Long, long ago, when I first heard of Philips Ambilight, I thought it was one of the coolest silly things I'd ever heard of. Today, much later, I finally have gotten around to rolling my own Ambilight clone using an Arduino Nano and WS2812B strips. I did not have to write any code, because other people have already done it for me. Figuring out which people had done what properly took me the better part of a day, so I will now share my knowledge with you here. This should be a cross-platform (Win/Lin/Mac) solution, but I have only tested on Windows.
The breakthrough came when I figured out that a program called Prismatik, designed for the reportedly quite good Lightpack LED controller which does the same thing I've done here, also has support for Adalight. You could do a lot worse than just buying Adalight (or buying Lightpack!), but you can save quite a bit of money by using cheaper components. I reasoned that Adalight could be made to support the LEDs I wanted to use, the WS2812B. These are very cheap, very very bright, and they have reverse voltage protection. I paid about $7 on eBay for two one-meter strips with 30 LEDs each. This is more than enough to do this job, but there's no reason to mess about with less. The strips showed up in less than two weeks, and I got to work.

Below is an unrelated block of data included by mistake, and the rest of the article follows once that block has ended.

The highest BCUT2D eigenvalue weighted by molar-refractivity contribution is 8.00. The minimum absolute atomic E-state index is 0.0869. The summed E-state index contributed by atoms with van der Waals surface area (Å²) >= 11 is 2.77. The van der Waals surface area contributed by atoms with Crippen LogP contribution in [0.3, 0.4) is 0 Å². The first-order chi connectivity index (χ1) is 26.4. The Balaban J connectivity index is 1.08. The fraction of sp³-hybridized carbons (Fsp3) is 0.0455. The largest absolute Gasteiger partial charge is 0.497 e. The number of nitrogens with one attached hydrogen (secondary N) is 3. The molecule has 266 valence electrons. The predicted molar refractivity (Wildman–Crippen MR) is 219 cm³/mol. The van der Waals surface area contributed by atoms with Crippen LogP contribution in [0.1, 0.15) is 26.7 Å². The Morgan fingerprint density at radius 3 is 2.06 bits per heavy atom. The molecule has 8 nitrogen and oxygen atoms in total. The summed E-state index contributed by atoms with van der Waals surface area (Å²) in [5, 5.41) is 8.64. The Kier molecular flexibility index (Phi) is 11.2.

As I mentioned, I didn't have to write any code, so it turned out to not actually be very much work. I found that someone had already manipulated Adalight to support these LEDs, and given enough information to know what to do with them. What you need to know from that page: Install FastLED to your Arduino Libraries directory, then download the modified Adalight code. If you connect DIN on the first LED to pin 6, you will not need to make any changes; just upload the sketch to your device. I am using a $3 Arduino Nano clone with a CH340 serial chip, which works fine at about 15 or 16 frames per second.